As you may know from my posts, I like Elasticsearch. However, Elastic, the Elasticsearch company, recently announced it’s decision to change the license of it’s open-source products. Since then, the community largely reacted to this. Let me explain.
Benefits of Elasticsearch
Customers and the open-source community enjoyed a variety of services offered by Elastic through its products (like Elasticsearch). Elasticsearch is a distributed search engine providing a number of features that make data processing more efficient and effective while maintaining its ability of scalability, speed and resilience. Elasticsearch through its partner product Kibana, Beats and Logstash provide a simplified way of data visualization, ingest and reporting. The other very reliable feature is its distributable nature which allows it to handle a huge size of data without compromising performance. It provides a real-time search platform which provide the shortest time possible when a user makes a search.
The open-source community contributes much on this product through various ways like providing codes and documentation, bugs report, write of tutorial, blogs etc. Elasticsearch was providing the code under the Apache v2 license. All this makes everyone feel the meaning of “open” in “open-source”. A report by macrotrends shows that the company net worth from 2018-2020 is estimated as $14.33B. This is an indication of how big the customer base is, and the revenue generated help contribute to the open-source community.
On February 27’th 2018, the Elastic company CEO, Shay Banon, delivered a message on their website that merely read as an announcement for the release of the new repository for their products on the version 6.3. A new folder in the code, named X-Pack, was created and all the proprietary product code moved to that folder under the elastic license which many customer and open-source code community believed that was a way of facilitating greater collaboration.
He affirmed that their products had to be open source hence providing the opportunity to reach so many people who can provide their contribution through various ways and even enable a push for what was seen, at the time, as a pipe dream. He even committed himself that as a company they will ever maintain to be open as a way of building their business.
However, on January 14’th 2021, Shay Banon announced that they were moving away from the truly open-source license (Apache v2) to the newer Server Side Public License (SSPL). The open-source community was shocked to realize that in order to use the Elastic products, you now had to agree to the terms and conditions of the SSPL or the elastic license. The former as new as it looks deprive the organizations of their intellectual property rights when observed from the spirit of “open source” in the business environment:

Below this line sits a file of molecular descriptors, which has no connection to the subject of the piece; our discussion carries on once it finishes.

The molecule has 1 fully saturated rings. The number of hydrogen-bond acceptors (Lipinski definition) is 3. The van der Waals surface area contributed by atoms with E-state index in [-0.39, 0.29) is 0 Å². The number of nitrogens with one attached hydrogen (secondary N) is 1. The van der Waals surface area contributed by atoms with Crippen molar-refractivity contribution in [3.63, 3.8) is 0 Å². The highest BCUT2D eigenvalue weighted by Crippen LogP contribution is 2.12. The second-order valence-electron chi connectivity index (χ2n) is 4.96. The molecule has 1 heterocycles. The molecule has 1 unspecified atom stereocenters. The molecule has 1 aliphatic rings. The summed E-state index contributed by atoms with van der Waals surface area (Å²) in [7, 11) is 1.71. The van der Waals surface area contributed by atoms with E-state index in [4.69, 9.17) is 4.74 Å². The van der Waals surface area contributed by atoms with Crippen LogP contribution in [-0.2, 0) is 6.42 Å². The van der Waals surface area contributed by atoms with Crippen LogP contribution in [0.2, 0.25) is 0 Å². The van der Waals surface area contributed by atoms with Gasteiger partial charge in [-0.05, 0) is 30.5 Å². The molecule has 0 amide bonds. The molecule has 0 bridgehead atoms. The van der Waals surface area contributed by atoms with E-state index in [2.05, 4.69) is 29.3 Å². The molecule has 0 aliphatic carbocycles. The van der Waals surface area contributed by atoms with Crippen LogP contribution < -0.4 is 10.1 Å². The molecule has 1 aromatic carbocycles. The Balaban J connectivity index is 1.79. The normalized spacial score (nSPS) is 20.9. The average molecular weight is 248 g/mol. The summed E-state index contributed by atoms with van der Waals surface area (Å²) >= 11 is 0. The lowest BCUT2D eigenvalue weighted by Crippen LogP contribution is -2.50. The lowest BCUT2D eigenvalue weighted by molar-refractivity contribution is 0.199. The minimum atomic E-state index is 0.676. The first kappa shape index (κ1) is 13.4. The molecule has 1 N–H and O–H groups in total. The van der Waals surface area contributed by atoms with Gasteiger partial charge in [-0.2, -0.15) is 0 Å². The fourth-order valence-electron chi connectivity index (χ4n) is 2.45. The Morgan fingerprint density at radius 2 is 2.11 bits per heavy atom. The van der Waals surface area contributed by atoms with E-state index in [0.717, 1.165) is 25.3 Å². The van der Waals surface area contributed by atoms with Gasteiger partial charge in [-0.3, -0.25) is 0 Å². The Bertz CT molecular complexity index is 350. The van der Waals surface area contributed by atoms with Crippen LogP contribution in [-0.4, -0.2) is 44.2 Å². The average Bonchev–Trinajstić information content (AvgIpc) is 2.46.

By using an SSPL project in your code, you are agreeing that if you provide an online service using that code then you will release not only that code but also the code for every supporting piece of software, all under the SSPL. It’s not a stretch to interpret the wording of the license as requiring users of the SSPL’d software therefore to release the code for everything straight down to the bare metal.
From Elastic’s website:
Why this move to the new SSPL Elasticsearch license
The elastic company felt that “enough is enough” and that they should protect its product from cloud service providers whose intention was to capture the value of the same product while contributing nothing to the open-source community, as expressed by Eliot Horowitz, CTO and co-founder of MongoDB. Together with elastic’s CEO, they felt that companies like Amazon that are providing this product as a Software as a Service, without the knowledge or the consent of the Elastic company while misleading the community that they are, is “not ok”. They tried and didn’t succeed to resolve this issue through courts.
A new hope
In response, AWS announced that it will create and maintain an Apache v2 licensed fork of Elastisearch and Kibana. They further expressed that the choice to fork a project was the right path forward when the community needs are diverging. To emphasize it, they stated that they are in the game for a long haul and ready to work in a way that will create a healthy and sustainable open-source practice.
Logz.io joined the fray and expressed their concern as to why they think the change of license from Elastic, at the expense of the open-source community, is “not OK”. In a retaliatory tone, they gave their objective to have projects driven by multiple organizations rather than a single commercial entity and plans to collaborate with such organizations (like Amazon) that believe that those products, Elasticsearch and Kibana, need to stay open source.
This post was originaly published on https://www.tristandostaler.com/the-elasticsearch-license-saga/ on 2021-02-09T20:00:17.